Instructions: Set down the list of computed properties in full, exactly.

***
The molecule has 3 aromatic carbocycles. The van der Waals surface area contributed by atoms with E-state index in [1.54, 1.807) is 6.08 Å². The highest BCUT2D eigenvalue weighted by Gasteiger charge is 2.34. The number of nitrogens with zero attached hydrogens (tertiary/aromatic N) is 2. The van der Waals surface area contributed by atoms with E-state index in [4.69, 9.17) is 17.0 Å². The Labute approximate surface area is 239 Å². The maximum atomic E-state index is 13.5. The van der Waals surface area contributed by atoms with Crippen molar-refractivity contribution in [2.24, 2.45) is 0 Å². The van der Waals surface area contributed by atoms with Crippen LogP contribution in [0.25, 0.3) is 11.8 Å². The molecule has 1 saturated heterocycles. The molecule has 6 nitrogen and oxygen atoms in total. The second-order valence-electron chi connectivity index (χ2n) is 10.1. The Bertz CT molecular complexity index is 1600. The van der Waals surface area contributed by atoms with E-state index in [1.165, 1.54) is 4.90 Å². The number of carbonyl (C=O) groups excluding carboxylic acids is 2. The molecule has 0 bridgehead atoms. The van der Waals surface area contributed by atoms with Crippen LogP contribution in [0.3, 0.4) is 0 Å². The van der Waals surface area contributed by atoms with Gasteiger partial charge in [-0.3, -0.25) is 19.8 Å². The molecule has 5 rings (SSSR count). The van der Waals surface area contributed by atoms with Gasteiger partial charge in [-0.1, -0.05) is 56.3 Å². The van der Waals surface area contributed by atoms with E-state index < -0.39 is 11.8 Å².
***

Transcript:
The molecule has 3 aromatic carbocycles. The van der Waals surface area contributed by atoms with E-state index in [1.54, 1.807) is 6.08 Å². The highest BCUT2D eigenvalue weighted by Gasteiger charge is 2.34. The number of nitrogens with zero attached hydrogens (tertiary/aromatic N) is 2. The van der Waals surface area contributed by atoms with E-state index in [4.69, 9.17) is 17.0 Å². The Labute approximate surface area is 239 Å². The maximum atomic E-state index is 13.5. The van der Waals surface area contributed by atoms with Crippen molar-refractivity contribution in [2.24, 2.45) is 0 Å². The van der Waals surface area contributed by atoms with Crippen LogP contribution in [0.25, 0.3) is 11.8 Å². The molecule has 1 saturated heterocycles. The molecule has 6 nitrogen and oxygen atoms in total. The second-order valence-electron chi connectivity index (χ2n) is 10.1. The Bertz CT molecular complexity index is 1600. The van der Waals surface area contributed by atoms with E-state index in [1.165, 1.54) is 4.90 Å². The number of carbonyl (C=O) groups excluding carboxylic acids is 2. The molecule has 0 bridgehead atoms. The van der Waals surface area contributed by atoms with Crippen LogP contribution in [0.3, 0.4) is 0 Å². The van der Waals surface area contributed by atoms with Gasteiger partial charge in [-0.3, -0.25) is 19.8 Å². The molecule has 5 rings (SSSR count). The van der Waals surface area contributed by atoms with Gasteiger partial charge in [-0.1, -0.05) is 56.3 Å². The van der Waals surface area contributed by atoms with E-state index < -0.39 is 11.8 Å².